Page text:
Williams College Cemetery houses Ephs’ history

For Mission Park residents, living on the outskirts of campus has its perks. Ephs take advantage of the hammocks, the barbecue grills and the tennis and basketball courts behind their building, as well as the vast expanses of grass lawns on either side. But a place much less frequented by the student body, though also in close proximity to the first-year dorm building, is the Williams College Cemetery.

Take a walk through the rows of gravestones in the small, secluded clearing only a few steps away from the Dennett side of Mission, and it’ll feel like you’re spanning the entire campus. Familiar names jump out at you – Dodd, Hopkins, Bascom, Mears, Fitch, Griffin, Perry, Garfield, Stetson, Goodrich, etc. – serving as a reminder that there are people behind the names of the buildings that we live and learn in. Though the people that the markers and monuments stand for were some of the most influential in the College’s history, the words on their graves offer little as to what role they served on campus.

A handful of the men who chose the Cemetery to be their final resting place were actually presidents of the College. The cemetery was originally founded to serve as burial ground for President Mark Hopkins (1802-87), his descendants and the College’s faculty and trustees. He lies near monuments to President Ebenezer Fitch (1755-1833) and President Edward Griffin (1770-1837). The land was set aside more than 100 years ago in 1856 and enlarged in 1882. According to the book Williamstown and Williams College: A History written by Arthur Latham Perry, Class of 1852 and a former professor at the College, it was his idea to reserve some acreage of what was then called Missionary Park for a future cemetery, shortly after the erection of the nearby Haystack Monument. The idea was originally rejected by Hopkins, but Perry persisted, appealing the sentiment and bringing his idea to the next most powerful administrator in the College. Perry “felt strongly that such a place [in Missionary Park] would come in time to be precious in its associations, and that now was the time to secure it,” Perry reported. Perry’s eldest son, Gray Perry, was the first person to be put to rest in the Cemetery.

Most of the cemetery, however, is home to the graves of esteemed professors – faculty members with emeritus status or tenure. The words on the headstones show that these respected scholars were teachers of English, classics and history, among other disciplines. Several of the English professors fittingly distinguish their epitaphs with quotes from writers they admire: John Milton’s quote “With thee conversing I forget all time” is featured on one marker. One of the professors buried chose to outfit his gravestone with a little bit of humor. English Professor Michael Bell is relatively well known around campus posthumously for his stone’s inscription which reads “If you can read this, you’re standing on me.”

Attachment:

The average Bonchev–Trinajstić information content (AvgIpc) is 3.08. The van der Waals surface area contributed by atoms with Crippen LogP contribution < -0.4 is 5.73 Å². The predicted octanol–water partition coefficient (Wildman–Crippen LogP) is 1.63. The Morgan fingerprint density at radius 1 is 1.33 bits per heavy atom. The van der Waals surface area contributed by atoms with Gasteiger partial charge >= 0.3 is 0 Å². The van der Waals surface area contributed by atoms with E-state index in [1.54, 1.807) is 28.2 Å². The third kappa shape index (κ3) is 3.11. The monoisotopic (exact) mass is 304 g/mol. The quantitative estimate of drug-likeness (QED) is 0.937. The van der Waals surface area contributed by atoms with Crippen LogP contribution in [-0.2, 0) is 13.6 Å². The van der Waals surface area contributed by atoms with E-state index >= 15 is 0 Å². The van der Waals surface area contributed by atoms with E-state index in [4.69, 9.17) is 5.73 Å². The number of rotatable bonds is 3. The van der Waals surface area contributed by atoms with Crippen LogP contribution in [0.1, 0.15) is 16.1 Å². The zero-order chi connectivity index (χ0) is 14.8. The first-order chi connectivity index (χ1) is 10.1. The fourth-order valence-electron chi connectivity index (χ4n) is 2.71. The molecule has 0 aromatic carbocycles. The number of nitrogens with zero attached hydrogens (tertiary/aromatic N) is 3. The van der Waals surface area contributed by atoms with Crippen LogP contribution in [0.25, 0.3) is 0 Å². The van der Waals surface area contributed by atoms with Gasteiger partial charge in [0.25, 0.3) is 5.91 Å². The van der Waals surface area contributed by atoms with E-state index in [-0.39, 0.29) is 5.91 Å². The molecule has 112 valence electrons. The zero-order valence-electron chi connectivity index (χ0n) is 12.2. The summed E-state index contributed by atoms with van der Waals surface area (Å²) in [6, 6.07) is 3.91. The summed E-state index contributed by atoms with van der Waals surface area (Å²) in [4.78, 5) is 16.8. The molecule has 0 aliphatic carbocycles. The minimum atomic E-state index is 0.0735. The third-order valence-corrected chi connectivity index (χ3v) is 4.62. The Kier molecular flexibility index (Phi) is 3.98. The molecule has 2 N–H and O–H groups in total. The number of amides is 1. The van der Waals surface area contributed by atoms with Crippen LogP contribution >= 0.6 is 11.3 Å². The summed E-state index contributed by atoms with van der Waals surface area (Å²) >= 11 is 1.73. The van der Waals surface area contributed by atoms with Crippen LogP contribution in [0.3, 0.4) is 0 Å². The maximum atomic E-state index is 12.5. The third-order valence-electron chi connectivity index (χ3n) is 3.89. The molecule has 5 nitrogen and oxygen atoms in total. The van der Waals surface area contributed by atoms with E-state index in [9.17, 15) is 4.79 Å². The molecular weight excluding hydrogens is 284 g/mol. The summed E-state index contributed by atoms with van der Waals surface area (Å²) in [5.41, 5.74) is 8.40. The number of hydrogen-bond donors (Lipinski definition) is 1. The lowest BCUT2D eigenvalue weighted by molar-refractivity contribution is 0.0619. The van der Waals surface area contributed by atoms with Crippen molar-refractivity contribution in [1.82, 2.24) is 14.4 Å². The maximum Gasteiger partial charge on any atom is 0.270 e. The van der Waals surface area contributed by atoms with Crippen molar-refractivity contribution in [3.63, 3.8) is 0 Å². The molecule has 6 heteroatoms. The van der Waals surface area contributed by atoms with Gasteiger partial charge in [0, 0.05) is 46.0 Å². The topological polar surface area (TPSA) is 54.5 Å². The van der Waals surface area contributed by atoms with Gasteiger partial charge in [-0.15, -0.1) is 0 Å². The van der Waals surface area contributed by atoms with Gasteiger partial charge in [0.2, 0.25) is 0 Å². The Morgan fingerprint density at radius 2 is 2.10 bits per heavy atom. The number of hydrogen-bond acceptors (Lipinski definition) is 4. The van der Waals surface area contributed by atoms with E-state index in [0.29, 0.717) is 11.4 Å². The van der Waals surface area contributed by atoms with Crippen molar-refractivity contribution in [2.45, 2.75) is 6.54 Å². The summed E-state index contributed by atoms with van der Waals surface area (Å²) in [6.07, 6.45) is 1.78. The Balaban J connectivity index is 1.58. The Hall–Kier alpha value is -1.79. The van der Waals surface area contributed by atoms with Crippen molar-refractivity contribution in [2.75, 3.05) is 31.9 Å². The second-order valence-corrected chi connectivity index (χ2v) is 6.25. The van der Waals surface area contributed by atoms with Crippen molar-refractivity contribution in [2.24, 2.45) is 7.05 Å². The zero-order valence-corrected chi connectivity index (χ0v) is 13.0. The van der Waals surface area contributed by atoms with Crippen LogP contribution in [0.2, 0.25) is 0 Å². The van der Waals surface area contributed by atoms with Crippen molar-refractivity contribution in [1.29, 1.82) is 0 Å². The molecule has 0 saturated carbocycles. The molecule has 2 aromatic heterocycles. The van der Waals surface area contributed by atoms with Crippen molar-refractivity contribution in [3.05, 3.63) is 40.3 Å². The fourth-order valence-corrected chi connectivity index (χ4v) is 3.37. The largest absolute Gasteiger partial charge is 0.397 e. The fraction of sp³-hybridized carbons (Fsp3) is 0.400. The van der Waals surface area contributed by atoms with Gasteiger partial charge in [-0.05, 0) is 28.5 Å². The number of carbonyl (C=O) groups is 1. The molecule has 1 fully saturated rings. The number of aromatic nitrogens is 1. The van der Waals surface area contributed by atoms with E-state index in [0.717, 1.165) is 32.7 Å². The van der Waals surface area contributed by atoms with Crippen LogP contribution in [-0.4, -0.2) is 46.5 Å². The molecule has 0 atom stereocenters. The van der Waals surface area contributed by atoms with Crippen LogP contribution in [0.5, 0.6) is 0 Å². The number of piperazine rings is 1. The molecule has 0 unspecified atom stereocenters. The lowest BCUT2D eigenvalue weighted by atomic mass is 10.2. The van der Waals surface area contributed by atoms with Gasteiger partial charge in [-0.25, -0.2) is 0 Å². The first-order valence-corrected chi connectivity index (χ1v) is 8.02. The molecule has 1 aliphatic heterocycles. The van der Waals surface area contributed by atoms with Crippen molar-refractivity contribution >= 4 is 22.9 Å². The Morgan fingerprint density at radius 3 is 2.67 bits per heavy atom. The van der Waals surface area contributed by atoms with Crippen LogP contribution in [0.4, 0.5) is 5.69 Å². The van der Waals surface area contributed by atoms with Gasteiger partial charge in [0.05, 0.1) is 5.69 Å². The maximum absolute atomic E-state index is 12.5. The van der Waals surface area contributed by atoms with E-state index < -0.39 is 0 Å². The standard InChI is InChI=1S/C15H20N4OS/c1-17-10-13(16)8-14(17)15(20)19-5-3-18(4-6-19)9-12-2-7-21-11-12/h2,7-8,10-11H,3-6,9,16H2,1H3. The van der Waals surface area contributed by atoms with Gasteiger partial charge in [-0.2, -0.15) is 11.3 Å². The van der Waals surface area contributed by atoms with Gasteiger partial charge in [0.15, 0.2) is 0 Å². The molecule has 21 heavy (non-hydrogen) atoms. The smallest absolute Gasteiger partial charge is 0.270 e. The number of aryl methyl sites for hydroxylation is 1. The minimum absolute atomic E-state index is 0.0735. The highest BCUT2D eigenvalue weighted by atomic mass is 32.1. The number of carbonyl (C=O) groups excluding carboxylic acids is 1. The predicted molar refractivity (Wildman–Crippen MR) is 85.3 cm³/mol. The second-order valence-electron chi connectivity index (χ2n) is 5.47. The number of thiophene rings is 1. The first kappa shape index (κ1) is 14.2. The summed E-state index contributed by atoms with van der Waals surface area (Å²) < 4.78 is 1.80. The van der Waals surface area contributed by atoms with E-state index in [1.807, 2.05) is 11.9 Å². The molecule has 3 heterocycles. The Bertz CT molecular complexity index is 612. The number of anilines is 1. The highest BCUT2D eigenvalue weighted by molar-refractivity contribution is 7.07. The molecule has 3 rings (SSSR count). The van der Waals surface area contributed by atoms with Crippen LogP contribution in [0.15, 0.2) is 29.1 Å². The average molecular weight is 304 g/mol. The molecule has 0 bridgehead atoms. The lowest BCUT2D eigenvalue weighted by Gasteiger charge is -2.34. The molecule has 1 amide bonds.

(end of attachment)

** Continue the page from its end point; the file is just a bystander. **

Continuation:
Among the College presidents and professors of long ago buried in the cemetery lie professors who have passed more recently. Beloved Professor Henry J. Burton of the Center for Development Economics, who died earlier this year, is buried in the Cemetery. As is Clara Claiborne Park, senior lecturer in English emerita, who passed away less than three years ago. A few of the tombstones denote plots of land that are empty, but reserved for spouses of professors or professors whose spouses already lie at rest and choose to remain by their side after death in an ultimate symbol of eternal love.

Unfortunately for current students, a mere affiliation with the College is not enough to earn one a spot in the graveyard. According to the College’s online employee handbook, “Burial plots in the College cemetery are available for tenured faculty and faculty with emeritus status, their spouses or domestic partners, and unmarried children.” So although undergraduate Ephs are not eligible today, nothing is stopping them from someday becoming a professor or trustee or even president. Who knows, maybe one day many years from now one of our friends will share a row in the Cemetery with Presidents Vogt and Schapiro should they choose the College as their final resting place. Or maybe, they’ll take an alternative route proposed by President Adam Falk. “It is obviously an enormous honor to be buried there when the time comes,” Falk said. “To go through that cemetery is to have kind of an extraordinary history lesson. I find it very inspirational to go through and see some of the people who are still resident on our campus in that form. My hope actually is to be cryogenically frozen and revived in the year 2930 when we’re all living on Mars.”

  • David Bennett

    What a wonderful story … thank you for this background on one of the most inspiring places on campus (particularly the view it offers of The Dome).

    One item … it was Professor Henry J. Bruton, not Burton.

    One inspiring gravestone from Professor Carl Van Duyne, who died far too early at the age of 38: Whose excellence inspired those who knew him and was surpassed only by his gift of giving.

  • Tom Gardner

    I thought I might have been the only person who routinely included a cemetery walk in my campus jaunts when I return periodically to the College! It is a fascinating place and a beautiful space as well.